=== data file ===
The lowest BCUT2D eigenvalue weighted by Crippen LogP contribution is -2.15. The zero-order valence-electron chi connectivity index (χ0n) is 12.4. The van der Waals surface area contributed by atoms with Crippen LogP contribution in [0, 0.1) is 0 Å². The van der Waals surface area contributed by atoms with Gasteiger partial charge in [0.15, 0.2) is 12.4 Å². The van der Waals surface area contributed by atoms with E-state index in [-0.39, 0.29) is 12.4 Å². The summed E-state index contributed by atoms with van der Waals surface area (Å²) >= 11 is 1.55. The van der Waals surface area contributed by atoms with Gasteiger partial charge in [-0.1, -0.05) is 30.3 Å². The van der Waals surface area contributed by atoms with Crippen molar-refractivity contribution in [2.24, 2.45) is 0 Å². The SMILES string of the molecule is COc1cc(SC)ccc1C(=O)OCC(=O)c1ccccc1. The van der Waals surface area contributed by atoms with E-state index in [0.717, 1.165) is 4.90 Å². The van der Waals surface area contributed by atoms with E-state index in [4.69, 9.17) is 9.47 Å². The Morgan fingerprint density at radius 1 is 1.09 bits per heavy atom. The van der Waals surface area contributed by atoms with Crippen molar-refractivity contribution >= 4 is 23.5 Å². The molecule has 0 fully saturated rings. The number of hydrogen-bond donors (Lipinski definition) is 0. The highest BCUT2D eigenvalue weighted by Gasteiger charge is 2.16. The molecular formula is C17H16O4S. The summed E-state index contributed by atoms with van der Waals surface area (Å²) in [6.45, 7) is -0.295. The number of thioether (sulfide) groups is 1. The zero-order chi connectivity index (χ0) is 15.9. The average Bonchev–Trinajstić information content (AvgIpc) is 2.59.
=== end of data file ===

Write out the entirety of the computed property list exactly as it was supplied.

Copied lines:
The lowest BCUT2D eigenvalue weighted by Crippen LogP contribution is -2.15. The zero-order valence-electron chi connectivity index (χ0n) is 12.4. The van der Waals surface area contributed by atoms with Crippen LogP contribution in [0, 0.1) is 0 Å². The van der Waals surface area contributed by atoms with Gasteiger partial charge in [0.15, 0.2) is 12.4 Å². The van der Waals surface area contributed by atoms with E-state index in [-0.39, 0.29) is 12.4 Å². The summed E-state index contributed by atoms with van der Waals surface area (Å²) >= 11 is 1.55. The van der Waals surface area contributed by atoms with Gasteiger partial charge in [-0.1, -0.05) is 30.3 Å². The van der Waals surface area contributed by atoms with Crippen molar-refractivity contribution in [2.24, 2.45) is 0 Å². The SMILES string of the molecule is COc1cc(SC)ccc1C(=O)OCC(=O)c1ccccc1. The van der Waals surface area contributed by atoms with E-state index in [0.717, 1.165) is 4.90 Å². The van der Waals surface area contributed by atoms with E-state index in [4.69, 9.17) is 9.47 Å². The Morgan fingerprint density at radius 1 is 1.09 bits per heavy atom. The van der Waals surface area contributed by atoms with Crippen molar-refractivity contribution >= 4 is 23.5 Å². The molecule has 0 fully saturated rings. The number of hydrogen-bond donors (Lipinski definition) is 0. The highest BCUT2D eigenvalue weighted by Gasteiger charge is 2.16. The molecular formula is C17H16O4S. The summed E-state index contributed by atoms with van der Waals surface area (Å²) in [6.45, 7) is -0.295. The number of thioether (sulfide) groups is 1. The zero-order chi connectivity index (χ0) is 15.9. The average Bonchev–Trinajstić information content (AvgIpc) is 2.59.